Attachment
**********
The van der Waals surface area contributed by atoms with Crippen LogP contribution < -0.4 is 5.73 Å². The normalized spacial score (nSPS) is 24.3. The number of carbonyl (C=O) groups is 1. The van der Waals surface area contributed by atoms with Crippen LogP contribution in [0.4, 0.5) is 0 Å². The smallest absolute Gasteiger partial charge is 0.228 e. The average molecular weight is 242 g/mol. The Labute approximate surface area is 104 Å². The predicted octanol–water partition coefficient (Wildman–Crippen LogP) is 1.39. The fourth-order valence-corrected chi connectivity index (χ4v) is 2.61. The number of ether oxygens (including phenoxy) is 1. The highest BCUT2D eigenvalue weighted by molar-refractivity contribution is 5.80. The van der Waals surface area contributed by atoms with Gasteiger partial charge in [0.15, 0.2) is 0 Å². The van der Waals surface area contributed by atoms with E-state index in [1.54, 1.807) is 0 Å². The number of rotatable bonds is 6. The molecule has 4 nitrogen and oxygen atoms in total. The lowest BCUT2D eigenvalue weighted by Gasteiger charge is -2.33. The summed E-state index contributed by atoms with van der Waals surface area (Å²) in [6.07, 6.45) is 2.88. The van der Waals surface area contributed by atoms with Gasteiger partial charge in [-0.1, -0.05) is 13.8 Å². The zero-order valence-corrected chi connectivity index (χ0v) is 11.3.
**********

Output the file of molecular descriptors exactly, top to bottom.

The van der Waals surface area contributed by atoms with Crippen LogP contribution < -0.4 is 5.73 Å². The normalized spacial score (nSPS) is 24.3. The number of carbonyl (C=O) groups is 1. The van der Waals surface area contributed by atoms with Crippen LogP contribution in [0.4, 0.5) is 0 Å². The smallest absolute Gasteiger partial charge is 0.228 e. The average molecular weight is 242 g/mol. The Labute approximate surface area is 104 Å². The predicted octanol–water partition coefficient (Wildman–Crippen LogP) is 1.39. The fourth-order valence-corrected chi connectivity index (χ4v) is 2.61. The number of ether oxygens (including phenoxy) is 1. The highest BCUT2D eigenvalue weighted by molar-refractivity contribution is 5.80. The van der Waals surface area contributed by atoms with Gasteiger partial charge in [0.15, 0.2) is 0 Å². The van der Waals surface area contributed by atoms with E-state index in [1.54, 1.807) is 0 Å². The number of rotatable bonds is 6. The molecule has 4 nitrogen and oxygen atoms in total. The lowest BCUT2D eigenvalue weighted by Gasteiger charge is -2.33. The summed E-state index contributed by atoms with van der Waals surface area (Å²) in [6.07, 6.45) is 2.88. The van der Waals surface area contributed by atoms with Gasteiger partial charge in [-0.1, -0.05) is 13.8 Å². The zero-order valence-corrected chi connectivity index (χ0v) is 11.3.